First Arizona essentially makes it a crime to be of non-white descent, by requiring police to arrest anyone they have a "reasonable suspicion" of being illegal immigrants and send them to jail if they fail to produce a passport or Social Security card. A.K.A. anyone who is a brunette and has a tan, and has the gumption to not carry around priceless government documents on their person at all times. Everyone from pop stars to major cities have boycotted the state in response, as so they should have.
Second, Arizona officially bans "ethnic studies" in all forms in its public schools and universities. Even more heinous than its borderline-fascist anti-immigration measure, this law specifically criminalizes certain types of knowledge and political ideologies - any historical/cultural source that expresses an explicitly non-white frame of reference is out the window. Goodbye Malcolm X, Cesar Chavez, Saul Williams, many writings of Martin Luther King, James Baldwin, Sandra Cisneros, and many other key figures to our history. According to the state of Arizona, unless you either are white, or were assisting or placating a white man, you cannot be discussed in a classroom. Sweet Jesus, isn't shit like this what we have the CONSTITUTION for?
On November 30, 2010, in Tucson, Arizona, suspected gunman Jared Loughner was able to buy a Glock 19 semiautomatic handgun, which he then outfitted with a special extended magazine that afforded him 18 more bullets than a standard magazine would have.
Here is a list of places in the world where the legal system does not enshrine into law the types of ethnic and political hatred that ended in the Giffords tragedy:
Brazil: You have to be 25 years old to buy a gun in Brazil, and it’s illegal for civilians to carry guns outside their homes.
China: China has a blanket ban on all gun ownership by private citizens—perfect for suppressing an uprising, but also perfecting for suppressing mad gunmen.
India: People who apply for a gun license in India have to prove a “grave and imminent threat” to their lives in order to be approved. Most cannot.
Germany: To buy a gun in Germany, anyone under the age of 25 has to pass a psychological exam (which Loughner would probably have failed). You also have to answer a 4,000-question licensing exam.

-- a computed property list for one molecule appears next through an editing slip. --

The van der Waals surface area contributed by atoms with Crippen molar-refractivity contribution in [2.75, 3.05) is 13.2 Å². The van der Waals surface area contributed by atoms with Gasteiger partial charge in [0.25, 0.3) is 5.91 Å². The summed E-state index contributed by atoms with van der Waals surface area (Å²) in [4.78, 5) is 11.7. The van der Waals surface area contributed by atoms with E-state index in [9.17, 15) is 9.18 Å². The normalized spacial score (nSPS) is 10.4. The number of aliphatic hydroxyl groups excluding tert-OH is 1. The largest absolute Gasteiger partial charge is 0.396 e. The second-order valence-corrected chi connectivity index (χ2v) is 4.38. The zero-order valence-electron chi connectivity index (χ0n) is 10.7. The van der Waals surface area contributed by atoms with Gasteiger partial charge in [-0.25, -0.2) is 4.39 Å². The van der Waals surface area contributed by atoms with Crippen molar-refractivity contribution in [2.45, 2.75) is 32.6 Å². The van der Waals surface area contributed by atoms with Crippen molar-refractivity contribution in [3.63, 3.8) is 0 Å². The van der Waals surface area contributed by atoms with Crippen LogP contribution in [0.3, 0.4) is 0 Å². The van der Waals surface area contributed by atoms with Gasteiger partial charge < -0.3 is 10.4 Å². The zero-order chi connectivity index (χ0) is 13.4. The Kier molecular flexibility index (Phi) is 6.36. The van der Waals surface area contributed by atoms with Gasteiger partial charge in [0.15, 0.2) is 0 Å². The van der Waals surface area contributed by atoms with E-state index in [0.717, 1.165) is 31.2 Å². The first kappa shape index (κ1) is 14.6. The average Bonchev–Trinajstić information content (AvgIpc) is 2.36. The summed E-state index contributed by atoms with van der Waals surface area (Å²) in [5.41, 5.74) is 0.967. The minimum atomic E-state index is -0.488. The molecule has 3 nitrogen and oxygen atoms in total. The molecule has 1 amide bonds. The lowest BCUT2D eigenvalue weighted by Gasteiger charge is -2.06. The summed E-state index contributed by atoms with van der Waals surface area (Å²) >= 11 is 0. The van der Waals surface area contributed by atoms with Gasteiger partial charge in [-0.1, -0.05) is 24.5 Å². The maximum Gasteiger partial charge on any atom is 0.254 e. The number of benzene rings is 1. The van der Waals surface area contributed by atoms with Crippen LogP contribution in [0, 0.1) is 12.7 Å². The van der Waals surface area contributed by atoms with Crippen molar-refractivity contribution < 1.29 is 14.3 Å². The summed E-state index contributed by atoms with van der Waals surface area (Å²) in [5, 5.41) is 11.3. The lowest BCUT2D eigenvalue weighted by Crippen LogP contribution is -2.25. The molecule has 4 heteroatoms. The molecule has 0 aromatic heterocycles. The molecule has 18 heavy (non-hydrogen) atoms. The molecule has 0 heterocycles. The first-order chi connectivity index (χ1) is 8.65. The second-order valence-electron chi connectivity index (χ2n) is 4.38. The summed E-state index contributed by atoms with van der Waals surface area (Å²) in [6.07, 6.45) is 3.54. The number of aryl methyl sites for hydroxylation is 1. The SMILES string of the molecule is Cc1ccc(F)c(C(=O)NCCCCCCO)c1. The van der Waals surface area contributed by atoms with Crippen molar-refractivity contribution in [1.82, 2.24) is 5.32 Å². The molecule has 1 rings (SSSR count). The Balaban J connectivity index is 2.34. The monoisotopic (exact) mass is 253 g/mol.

Finland: Handgun license applicants in Finland, which has some of Europe’s slackest gun laws, are only allowed to purchase firearms if they can prove they are active members of regulated shooting clubs. What’s more, applicants have to provide two references, both of whom are interviewed before they can get a gun.
Italy: Again, Italy’s requirement that gun owners be screened by mental health professionals would surely have weeded out Loughner.
United Kingdom: Handguns are illegal in the United Kingdom, with most citizens agreeing police shouldn’t even carry them routinely.
Japan: Japan also outlaws handguns, allowing licensed citizens who have passed a mental exam to purchase only shotguns for hunting. Unlicensed citizens aren’t even allowed to touch a gun.
South Africa: Though guns are legal in South Africa, it’s nearly impossible for private citizens to get one. Wannabe gun owners must first offer up three references for police interview, and guns are denied automatically to known drug abusers (Loughner’s drug use kept him out of the military).
Luxembourg: All guns are banned in Luxembourg.
France: Firearms applicants in France must have no criminal record and a clean bill of health from a mental health professional. Once again, Loughner would have failed on both accounts.
Spain: Not only would Loughner have failed Spain’s medical exam, following a shooting spree in December that killed four people, new gun sanctions on the table would restrict anyone from owning a semiautomatic weapon that holds three or more bullets.Via: GOOD
California, Hawaii, Maryland, New York, Massachusetts, and Chicago: All of these places prohibit the kind of extended magazine that gave Loughner 33 shots instead of 15.